Christie on Trump immigration order: Base it on intelligence, not generalizations
NEWARK — Gov. Chris Christie said President Donald Trump’s intentions were good in Friday’s executive order restricting refugees and immigrants from seven countries, but he blasted the way White House aides rolled it out as a disservice to the new president.
Christie – taking questions from reporters for the first time in almost five months, after a substance-abuse related announcement in Newark – said decisions about homeland security should be based on specific facts.
“The president’s intention here is right. His intention is to try to protect our country from terrorist attacks from people who mean to do us harm. However, I’ve always believed you need to make those decisions based upon intelligence, not on generalizations,” Christie said.
“Secondly, the rollout of this executive order was terrible – the way people were not involved or consulted. There was confusion in the enforcement that went on here,” Christie said. “So you had people who have gone through the extreme vetting that you have to go through to get a green card to be a permanent resident here who were being detained.”
“The president deserved to be much better served than he was by the way this was rolled out,” he said.
Christie’s use of the phrase "extreme vetting" was noteworthy, given that the White House has alternatively said that a move to extreme vetting is warranted and that its proposal isn’t extreme.
Christie said the proposal doesn’t go as far as the “Muslim ban” Trump sought as a candidate.
“I know from speaking to the president about this during the campaign, he knew we disagreed about this topic when he was talking about a Muslim ban in general,” Christie said. “We know that that’s not what this policy is. He’s backed off significantly from that position he had during the campaign.”
Christie said he, former New York Mayor Rudolph Giuliani and others pushed to convince Trump to pursue “something more narrow” than a ban on Muslims. “This is narrower than that,” he said.
“It should be based in my view on intelligence information, not on generalizations,” Christie said. “And the president deserved much better than the rollout that he got of this plan. I think that’s what caused a lot of the mistakes that were made. And those mistakes are unacceptable.”
Part of the backdrop for Christie’s chiding of Trump’s aides is that he had once been considered a leading contender for a prominent White House or Cabinet position. He said he would have accepted the nomination as attorney general but turned down other offers.
The executive order announced late Friday was primarily written by Trump’s chief strategist, Steve Bannon, and White House senior policy adviser Stephen Miller. Cabinet officers in the departments affected reportedly weren’t part of drafting the order.
Christie said he doesn’t disagree with Trump’s desire to prevent a potential terrorist attack and that most people would agree with that.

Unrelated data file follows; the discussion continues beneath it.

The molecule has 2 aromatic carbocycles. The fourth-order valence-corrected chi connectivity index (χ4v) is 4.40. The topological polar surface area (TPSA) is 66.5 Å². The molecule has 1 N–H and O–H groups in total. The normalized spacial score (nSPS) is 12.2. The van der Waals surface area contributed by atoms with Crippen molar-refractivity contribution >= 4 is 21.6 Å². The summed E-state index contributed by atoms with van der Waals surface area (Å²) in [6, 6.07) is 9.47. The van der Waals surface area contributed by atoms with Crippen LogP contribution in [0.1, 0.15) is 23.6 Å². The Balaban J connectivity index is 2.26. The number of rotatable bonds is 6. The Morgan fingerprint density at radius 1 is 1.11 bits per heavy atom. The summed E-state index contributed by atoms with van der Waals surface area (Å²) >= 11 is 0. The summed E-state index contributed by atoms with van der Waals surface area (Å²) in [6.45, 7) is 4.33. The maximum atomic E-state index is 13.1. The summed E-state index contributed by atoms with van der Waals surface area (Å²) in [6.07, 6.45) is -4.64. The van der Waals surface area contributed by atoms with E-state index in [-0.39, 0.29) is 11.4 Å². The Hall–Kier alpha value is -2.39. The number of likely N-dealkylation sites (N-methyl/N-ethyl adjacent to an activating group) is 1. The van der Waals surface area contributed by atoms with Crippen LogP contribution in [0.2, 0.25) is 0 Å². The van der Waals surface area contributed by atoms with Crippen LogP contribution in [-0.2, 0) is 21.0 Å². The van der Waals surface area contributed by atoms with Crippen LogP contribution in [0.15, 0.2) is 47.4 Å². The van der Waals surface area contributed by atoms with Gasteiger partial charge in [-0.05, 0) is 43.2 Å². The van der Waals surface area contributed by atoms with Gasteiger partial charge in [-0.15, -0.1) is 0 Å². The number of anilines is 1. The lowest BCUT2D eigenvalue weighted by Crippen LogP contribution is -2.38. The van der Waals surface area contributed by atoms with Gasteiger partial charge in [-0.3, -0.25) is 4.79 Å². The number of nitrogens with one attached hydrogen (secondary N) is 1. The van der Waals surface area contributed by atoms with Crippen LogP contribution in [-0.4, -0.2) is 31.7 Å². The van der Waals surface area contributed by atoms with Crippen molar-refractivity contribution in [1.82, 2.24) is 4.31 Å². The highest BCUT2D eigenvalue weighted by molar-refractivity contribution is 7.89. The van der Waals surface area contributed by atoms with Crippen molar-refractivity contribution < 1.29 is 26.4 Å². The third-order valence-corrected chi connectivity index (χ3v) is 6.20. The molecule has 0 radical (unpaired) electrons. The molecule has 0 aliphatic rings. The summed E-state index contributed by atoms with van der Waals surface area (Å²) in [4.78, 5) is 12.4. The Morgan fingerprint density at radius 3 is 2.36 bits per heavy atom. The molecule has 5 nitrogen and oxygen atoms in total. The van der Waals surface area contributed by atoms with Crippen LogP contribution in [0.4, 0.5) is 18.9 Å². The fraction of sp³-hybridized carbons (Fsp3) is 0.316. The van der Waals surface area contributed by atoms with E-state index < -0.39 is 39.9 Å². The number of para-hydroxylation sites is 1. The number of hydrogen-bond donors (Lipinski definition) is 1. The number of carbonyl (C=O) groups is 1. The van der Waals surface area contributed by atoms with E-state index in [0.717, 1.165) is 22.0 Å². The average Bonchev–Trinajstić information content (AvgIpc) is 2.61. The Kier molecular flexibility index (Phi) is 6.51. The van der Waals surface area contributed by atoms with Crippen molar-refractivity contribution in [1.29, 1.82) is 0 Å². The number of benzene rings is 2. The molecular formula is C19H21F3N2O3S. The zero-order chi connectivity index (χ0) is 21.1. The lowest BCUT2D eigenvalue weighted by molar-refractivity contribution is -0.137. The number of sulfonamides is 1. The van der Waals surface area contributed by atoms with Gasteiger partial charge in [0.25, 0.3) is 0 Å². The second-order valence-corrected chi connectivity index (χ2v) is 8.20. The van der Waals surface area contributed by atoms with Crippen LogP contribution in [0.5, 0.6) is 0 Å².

“But then you count upon your staff to be able to explain it, include the appropriate parties to be consulted, make sure the direction is clear on how to enforce it, so that you don’t have the mistakes and the confusion and the anger that we saw over the weekend,” Christie said. “I know a lot of those folks, so I’m not going to make any generalized statements about that, except to say I believe the president deserved much better than what he got from the way that thing was laid out, the way it was executed upon. I think anybody who looks at it objectively knows that wasn’t the way it should have happened.”
On Sunday, 17 state attorneys general signed a letter vowing to sue the Trump administration over the immigration order. All of them are Democrats.
Christie said he would leave it to Attorney General Christopher Porrino, a Christie appointee, to decide whether New Jersey should join them. He said he would be meeting with Porrino on other topics later Wednesday and anticipated that the topic would come up.
“I don’t think that that’s the right direction to go, to not enforce the order. I think the order was described and rolled out and enforced initially terribly. But the attorney general will make his own judgments on that,” Christie said.
Christie said he wasn’t tempted to dispatch deputy state attorneys general to Newark Liberty International Airport over the weekend, as Gov. Andrew Cuomo did with New York airports, in part because nobody informed them that detentions there were a huge problem.
But Christie also noted some of the opposition is rooted in politics.
“Let’s be honest about this, some of this is generated by politics, too. The fact is when you look at the list of state attorneys general who are moving forward on this, almost all of them are Democrats,” said Christie.
“Some of the knee-jerk reactions from Democrats have been a little bit shameful, too,” he said. “Yeah, mistakes were made, and people need to stand up who made those mistakes in the implementation. But also, let’s not be trying to take complete advantage of the situation for political gain, as well. I think that just makes the situation worse and doesn’t make our country safer, and that should be the goal.”
Meanwhile, leading Democratic state senators said the Senate will vote Monday on a resolution condemning Trump's immigration-related executive orders.
Christie made his remarks at Renaissance House in Newark, where he announced the state would increase the number of beds available for treating behavioral health and substance abuse disorders by almost 40 percent, an additional 864 beds.
The additional beds would serve Atlantic, Cape May, Cumberland, Gloucester, Hunterdon, Middlesex, Monmouth, Morris, Ocean, Passaic, Salem, Sussex and Warren counties.
There are currently no such treatment beds in Cape May, Salem and Warren counties, the state’s three least-populous counties.